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By Coenie Smith, National Manager: Medical Professionals at Nedbank

Setting up and running a medical practice is a totally different process from establishing most other types of businesses. For every consultation offered, a primary care physician may need to undertake numerous tasks. Each of these tasks requires equipment and consumables, like high-tech medical machines, test kits, bandages, syringes, gloves and other disposable items, and medication. This operational dynamic makes running a medical practice one of the most capital-intensive businesses, which is why it is so important to have a clear view of the strategic goals of the practice, and to assess carefully the precise financial requirements to achieve those goals, before selecting the most appropriate funding solution. 

It is a multifaceted process built on the following three different, but closely connected cornerstones:

1       Have a clear view of every task you will need to perform for a given medical consultation

 As a practitioner of your chosen medical speciality, you are aware of the processes that you follow in every type of consultation. For instance, a dentist performing a tooth extraction knows that the procedure may need anaesthetic, possibly an anaesthetist, a dental chair and lighting, a pair of extraction pliers, surgical gloves, and gauze, to name a few requirements. Similarly, a radiologist who performs a pregnancy ultrasound scan knows he or she needs an ultrasound machine, specialised gel and an assortment of other equipment and disposable items. As a first step towards developing an appropriate practice investment strategy, all of those items need to be considered, categorised and costed according to the likely frequency with which they will occur every month. With this knowledge, it becomes easier to move on to the next step, which is determining the overall financial needs of the business.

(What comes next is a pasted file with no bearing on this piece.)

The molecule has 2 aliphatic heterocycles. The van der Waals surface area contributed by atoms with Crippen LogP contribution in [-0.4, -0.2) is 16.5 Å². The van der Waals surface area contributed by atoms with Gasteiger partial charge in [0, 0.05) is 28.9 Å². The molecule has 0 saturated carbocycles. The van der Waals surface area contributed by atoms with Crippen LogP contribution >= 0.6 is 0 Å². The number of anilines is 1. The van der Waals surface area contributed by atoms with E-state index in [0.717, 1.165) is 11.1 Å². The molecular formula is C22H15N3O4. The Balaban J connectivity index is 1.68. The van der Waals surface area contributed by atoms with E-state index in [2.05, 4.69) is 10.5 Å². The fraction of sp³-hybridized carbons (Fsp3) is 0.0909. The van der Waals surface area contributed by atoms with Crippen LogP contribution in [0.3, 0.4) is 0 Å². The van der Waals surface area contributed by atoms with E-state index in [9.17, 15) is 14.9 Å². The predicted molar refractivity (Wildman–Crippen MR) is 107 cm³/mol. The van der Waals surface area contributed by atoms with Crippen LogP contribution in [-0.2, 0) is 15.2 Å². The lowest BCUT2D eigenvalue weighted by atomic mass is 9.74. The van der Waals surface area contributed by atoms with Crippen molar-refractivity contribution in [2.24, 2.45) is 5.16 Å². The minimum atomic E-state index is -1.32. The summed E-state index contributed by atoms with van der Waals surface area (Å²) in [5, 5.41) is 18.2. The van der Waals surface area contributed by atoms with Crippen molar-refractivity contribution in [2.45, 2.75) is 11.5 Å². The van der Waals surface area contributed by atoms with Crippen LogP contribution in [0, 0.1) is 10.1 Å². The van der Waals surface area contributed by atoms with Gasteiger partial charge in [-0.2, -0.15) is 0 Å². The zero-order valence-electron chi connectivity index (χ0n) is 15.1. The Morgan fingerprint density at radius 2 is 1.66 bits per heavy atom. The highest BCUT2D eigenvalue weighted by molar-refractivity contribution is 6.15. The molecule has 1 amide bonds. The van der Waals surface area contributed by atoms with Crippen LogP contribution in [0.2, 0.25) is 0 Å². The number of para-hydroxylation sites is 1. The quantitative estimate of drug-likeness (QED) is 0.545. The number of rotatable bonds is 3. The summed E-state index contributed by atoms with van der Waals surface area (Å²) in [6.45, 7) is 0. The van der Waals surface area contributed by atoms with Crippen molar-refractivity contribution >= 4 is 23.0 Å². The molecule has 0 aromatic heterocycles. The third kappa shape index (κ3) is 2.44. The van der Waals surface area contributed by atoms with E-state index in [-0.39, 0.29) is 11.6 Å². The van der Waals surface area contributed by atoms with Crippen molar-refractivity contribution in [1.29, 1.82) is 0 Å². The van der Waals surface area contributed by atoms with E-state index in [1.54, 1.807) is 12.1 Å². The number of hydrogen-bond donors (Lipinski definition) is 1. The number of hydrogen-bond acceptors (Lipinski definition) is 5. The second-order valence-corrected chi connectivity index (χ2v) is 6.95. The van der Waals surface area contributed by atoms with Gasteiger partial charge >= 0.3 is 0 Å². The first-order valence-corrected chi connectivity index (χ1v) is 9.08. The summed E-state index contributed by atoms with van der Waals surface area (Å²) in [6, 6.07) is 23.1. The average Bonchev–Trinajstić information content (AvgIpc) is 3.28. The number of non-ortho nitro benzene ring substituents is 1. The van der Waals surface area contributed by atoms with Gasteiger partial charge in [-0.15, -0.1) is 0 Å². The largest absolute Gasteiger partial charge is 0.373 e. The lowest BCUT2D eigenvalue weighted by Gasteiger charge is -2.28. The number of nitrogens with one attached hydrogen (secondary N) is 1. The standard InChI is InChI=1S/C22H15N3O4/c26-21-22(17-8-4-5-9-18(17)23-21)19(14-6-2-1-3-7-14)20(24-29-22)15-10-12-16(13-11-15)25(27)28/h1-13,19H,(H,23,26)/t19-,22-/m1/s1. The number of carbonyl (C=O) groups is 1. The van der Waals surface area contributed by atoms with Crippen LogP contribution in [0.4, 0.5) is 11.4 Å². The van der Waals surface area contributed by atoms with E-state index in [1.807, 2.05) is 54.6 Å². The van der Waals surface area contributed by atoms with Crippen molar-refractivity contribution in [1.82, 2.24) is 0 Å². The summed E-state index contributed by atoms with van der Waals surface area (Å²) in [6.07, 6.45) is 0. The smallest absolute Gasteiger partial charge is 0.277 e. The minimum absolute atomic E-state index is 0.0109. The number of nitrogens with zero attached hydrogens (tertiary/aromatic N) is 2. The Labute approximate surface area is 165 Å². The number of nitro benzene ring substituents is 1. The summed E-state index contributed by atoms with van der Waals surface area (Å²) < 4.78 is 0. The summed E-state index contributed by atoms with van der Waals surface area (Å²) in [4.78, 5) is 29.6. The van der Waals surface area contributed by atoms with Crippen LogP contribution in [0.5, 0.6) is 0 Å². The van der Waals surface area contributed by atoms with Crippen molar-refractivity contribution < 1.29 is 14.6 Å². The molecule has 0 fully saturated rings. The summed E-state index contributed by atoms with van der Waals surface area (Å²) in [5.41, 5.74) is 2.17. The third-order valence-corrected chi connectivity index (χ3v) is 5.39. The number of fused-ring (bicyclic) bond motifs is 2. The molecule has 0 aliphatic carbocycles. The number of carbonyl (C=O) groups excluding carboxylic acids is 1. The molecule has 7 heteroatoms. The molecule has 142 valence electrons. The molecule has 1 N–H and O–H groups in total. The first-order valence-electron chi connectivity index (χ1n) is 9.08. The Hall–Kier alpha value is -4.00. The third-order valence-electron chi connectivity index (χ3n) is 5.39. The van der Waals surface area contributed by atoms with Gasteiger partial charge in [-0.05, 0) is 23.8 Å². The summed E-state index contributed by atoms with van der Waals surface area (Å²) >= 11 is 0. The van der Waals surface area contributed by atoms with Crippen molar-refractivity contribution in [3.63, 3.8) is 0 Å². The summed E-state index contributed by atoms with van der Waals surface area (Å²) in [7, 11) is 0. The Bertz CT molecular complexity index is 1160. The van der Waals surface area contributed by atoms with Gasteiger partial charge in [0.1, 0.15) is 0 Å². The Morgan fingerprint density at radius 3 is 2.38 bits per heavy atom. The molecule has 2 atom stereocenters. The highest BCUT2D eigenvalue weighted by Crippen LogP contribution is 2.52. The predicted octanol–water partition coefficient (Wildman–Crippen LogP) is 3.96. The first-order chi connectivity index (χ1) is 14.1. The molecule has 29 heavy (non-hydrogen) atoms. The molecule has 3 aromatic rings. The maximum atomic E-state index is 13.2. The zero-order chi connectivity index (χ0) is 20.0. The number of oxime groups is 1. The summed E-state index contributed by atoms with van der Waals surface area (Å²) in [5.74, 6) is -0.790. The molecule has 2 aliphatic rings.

2       Understanding the financial needs of your medical practice

 When you have a working knowledge of what you need for a particular procedure, you can determine accurately the longer-term financial needs of your practice. However, those financial needs don’t end with the items used in day-to-day consultations. A sustainable medical practice also needs to invest in operational infrastructure, systems and people. These could include any, or all, of the following:

  • Medical billing software: This is required for effectively handling all the paperwork that comes with patient payments and deductions. In some instances, you may need a system that processes accounts payable, medical bills, patient claims and insurance.
  • Electronic medical records system: Most patient records and medical histories are kept as digital files, and these require the security and access capabilities of a good electronic medical records system.
  • Telemedicine software: The Covid-19 pandemic highlighted the need to provide healthcare services remotely, and achieving this, even for a portion of your patients, requires an investment in telemedicine infrastructure.
  • Medical practice management system: To run your medical practice efficiently, you have to stay on top of every task. A robust medical management system is required, which offers various functions such as appointment scheduling, supplies procurement and reporting.
  • Insurance: There are many insurance types that are essential for most medical practices, but the common ones are property insurance, workers’ compensation insurance, business interruption cover, medical malpractice insurance, and business overhead expense insurance.

3       Choose the optimal investment option based on your identified needs

 Once you have a clear and comprehensive view of the financing needs of your practice, you can use this insight to identify the most suitable investment strategy for its short-, medium- and long-term needs. Depending on your risk tolerance and financial goals, you can opt for a value- or growth-investment strategy, and the optimum investment strategy could be conservative, moderate or aggressive.

Expert financial advice is essential in this regard, which is why Professional Banking from Nedbank includes access to qualified and experienced advisers with insights into the financial and business needs of medical practices. In addition to this, you get 24/7 access to a relationship banker who understands the bespoke investment options available for your business.

These relationships are especially valuable, given that setting up and running a medical practice can be cost-prohibitive for most healthcare practitioners. To help you overcome these financial challenges, your professional banker can source preferential rates on your investments and help you develop financial management strategies to cover the operational and capital needs of your practice, now and into the future. Nedbank continues to support doctors through this difficult Covid-19 pandemic.